In the sport of wheelchair basketball, physical contact is the name of the game. The chairs themselves are built to withstand punishing hits, and Steve Sampson loves it.

"It's fun. You're in a go-cart, it's very physical, you're bumping and banging, and it's glorious. So much fun."

And fun is why Sampson adopted the sport — even though he has full use of his legs.

He decided to give the sport a try after seeing a game in person at the Paralympics in Beijing in 2008. He returned home, joined a recreational league, and eventually became an assistant coach for Canada's team, which will compete at this year's Paralympics in Rio.

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Canada's Patrick Anderson, left, seen here at the 2012 London Paralympics. Canada, which assistant coach Steve Sampson said is a 'powerhouse' in the sport, took the gold medal at those Games, and will compete again in Rio. (AP Photo/Lefteris Pitarakis)

Sampson says some people struggle to understand why an able-bodied athlete would choose to play a parasport.

"I have able-bodied friends who questioned why I play," he said.

"I can play at stand up, I'm a decent player at stand up. So they question why I would sit down in chair. I've invited them to come down and play, and it was like, 'No, I'm not sitting in that chair until I have to.' It's almost a fear."

Canada a wheelchair basketball 'powerhouse'

But Sampson says those attitudes are changing. And Canada has lead the way.

"Historically, Canada has been a powerhouse [in wheelchair basketball]," he said.

"We've allowed our able-bodies to play. They play on our teams, they go to nationals. It has brought the level of domestic play up for us."

Wheelchair basketball in Canada embraces all kinds of players0:47

That's not the case in other countries, like the U.S., for instance — where there's a strong feeling in many leagues that wheelchair basketball should be for athletes with disabilities only.

But Sampson says here in Canada, we can't afford to take that position, because there are often not enough disabled players coming forward to play, especially in smaller communities.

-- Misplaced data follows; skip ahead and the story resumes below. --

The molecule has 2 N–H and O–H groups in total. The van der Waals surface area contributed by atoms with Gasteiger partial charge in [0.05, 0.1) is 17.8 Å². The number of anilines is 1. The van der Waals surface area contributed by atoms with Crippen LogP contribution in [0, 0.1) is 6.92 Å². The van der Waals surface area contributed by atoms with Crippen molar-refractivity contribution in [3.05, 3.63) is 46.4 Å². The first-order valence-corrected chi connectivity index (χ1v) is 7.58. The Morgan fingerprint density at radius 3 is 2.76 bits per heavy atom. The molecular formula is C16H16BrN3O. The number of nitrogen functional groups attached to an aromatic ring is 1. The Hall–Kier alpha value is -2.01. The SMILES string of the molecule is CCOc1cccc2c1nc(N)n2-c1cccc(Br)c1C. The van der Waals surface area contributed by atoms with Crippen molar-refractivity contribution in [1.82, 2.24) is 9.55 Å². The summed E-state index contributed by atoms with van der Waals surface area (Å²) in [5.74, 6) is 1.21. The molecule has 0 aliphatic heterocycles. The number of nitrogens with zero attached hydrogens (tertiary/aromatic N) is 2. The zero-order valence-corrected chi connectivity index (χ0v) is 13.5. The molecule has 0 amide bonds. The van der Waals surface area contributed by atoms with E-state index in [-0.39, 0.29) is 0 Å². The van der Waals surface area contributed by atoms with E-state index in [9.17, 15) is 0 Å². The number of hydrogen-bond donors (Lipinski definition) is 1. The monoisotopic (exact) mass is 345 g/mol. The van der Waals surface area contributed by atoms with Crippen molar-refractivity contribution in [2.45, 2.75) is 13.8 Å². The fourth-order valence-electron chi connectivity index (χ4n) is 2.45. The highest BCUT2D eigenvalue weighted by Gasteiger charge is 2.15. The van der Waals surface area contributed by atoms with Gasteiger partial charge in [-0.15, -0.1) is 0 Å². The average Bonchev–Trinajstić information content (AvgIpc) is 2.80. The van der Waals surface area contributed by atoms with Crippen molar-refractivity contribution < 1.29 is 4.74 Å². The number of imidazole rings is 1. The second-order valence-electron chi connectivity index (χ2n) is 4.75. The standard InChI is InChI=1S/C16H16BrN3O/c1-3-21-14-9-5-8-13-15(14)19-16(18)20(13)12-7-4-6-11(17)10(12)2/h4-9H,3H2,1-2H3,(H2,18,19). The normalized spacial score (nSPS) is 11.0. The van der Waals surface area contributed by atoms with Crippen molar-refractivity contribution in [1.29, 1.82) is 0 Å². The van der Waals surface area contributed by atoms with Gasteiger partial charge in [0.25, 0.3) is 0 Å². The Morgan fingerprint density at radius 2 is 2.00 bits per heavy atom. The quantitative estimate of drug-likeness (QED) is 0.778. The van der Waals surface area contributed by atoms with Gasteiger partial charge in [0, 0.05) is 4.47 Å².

Finding a guide a challenge for blind skiier

But some parasports require an athlete with a disability to work with a non-disabled athlete — blind skiing, for example.

17-year-old Brenda MacDonald is legally blind, and competed at last year's Canada Games. She's hoping to make the Paralympics in 2022.

But without a sighted guide to ski ahead of her and call directions, MacDonald says it can't happen.

She's been through four different people over the past four years. Typically, they're athletes who have recently retired from elite sport themselves.

Visually impaired skiier Brenda MacDonald

Blind skiier Brenda MacDonald hopes to compete at the 2022 Paralympics. But she says finding a sighted guide to work with her can be challenge. (Brenda MacDonald/Facebook)

"They were not wanting to race anymore, but they still wanted to be skiing. So they sort of volunteered to do it," she said.

But MacDonald's training schedule is intense — seven days a week at peak season. In effect, she and her guide must become a team, sharing the same goal.

MacDonald is still searching for that perfect pairing — her father, Stephen MacDonald, has stepped in for the time being. 

"We can manage, but there's a lot of additional frictions that can come into that relationship. And if you can reduce the amount of stress before a race, it's always the best thing you can do," he said.

"The struggle of a teenage girl and her dad," Brenda MacDonald added with a laugh.

Sports can change perceptions of disability

Back at the basketball court, Steve Sampson explained his own struggles with getting more able-bodied people involved in parasport.

"There was this one kid, he was 15 years old, he came out to one of my practices. He loved it," he said.

"He got in the chair, he loved it like I do. But his dad, he was a hockey dad. And there was no way his son was going to play in a wheelchair."

That's too bad, Sampson says — because getting involved in sports like wheelchair basketball can change people's perceptions of what it means to live with a disability.